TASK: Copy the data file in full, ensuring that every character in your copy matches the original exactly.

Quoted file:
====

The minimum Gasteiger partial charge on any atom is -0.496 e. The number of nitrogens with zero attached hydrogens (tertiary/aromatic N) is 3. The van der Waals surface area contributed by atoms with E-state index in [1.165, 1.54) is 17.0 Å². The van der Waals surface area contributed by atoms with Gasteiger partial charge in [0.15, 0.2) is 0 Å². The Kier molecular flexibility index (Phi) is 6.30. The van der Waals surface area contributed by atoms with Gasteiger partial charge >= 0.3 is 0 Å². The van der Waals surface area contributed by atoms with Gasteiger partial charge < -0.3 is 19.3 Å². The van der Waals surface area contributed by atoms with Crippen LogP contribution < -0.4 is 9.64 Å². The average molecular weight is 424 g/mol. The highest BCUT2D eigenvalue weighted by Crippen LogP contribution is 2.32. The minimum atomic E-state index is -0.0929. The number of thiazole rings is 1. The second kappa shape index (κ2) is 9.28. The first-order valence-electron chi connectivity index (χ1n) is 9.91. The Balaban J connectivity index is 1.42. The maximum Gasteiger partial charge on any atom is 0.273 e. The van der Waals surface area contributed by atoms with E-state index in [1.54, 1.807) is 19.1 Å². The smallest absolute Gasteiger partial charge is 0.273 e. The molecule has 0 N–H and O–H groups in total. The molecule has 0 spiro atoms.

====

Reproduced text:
The minimum Gasteiger partial charge on any atom is -0.496 e. The number of nitrogens with zero attached hydrogens (tertiary/aromatic N) is 3. The van der Waals surface area contributed by atoms with E-state index in [1.165, 1.54) is 17.0 Å². The van der Waals surface area contributed by atoms with Gasteiger partial charge in [0.15, 0.2) is 0 Å². The Kier molecular flexibility index (Phi) is 6.30. The van der Waals surface area contributed by atoms with Gasteiger partial charge >= 0.3 is 0 Å². The van der Waals surface area contributed by atoms with Gasteiger partial charge < -0.3 is 19.3 Å². The van der Waals surface area contributed by atoms with Crippen LogP contribution < -0.4 is 9.64 Å². The average molecular weight is 424 g/mol. The highest BCUT2D eigenvalue weighted by Crippen LogP contribution is 2.32. The minimum atomic E-state index is -0.0929. The number of thiazole rings is 1. The second kappa shape index (κ2) is 9.28. The first-order valence-electron chi connectivity index (χ1n) is 9.91. The Balaban J connectivity index is 1.42. The maximum Gasteiger partial charge on any atom is 0.273 e. The van der Waals surface area contributed by atoms with E-state index in [1.54, 1.807) is 19.1 Å². The smallest absolute Gasteiger partial charge is 0.273 e. The molecule has 0 N–H and O–H groups in total. The molecule has 0 spiro atoms.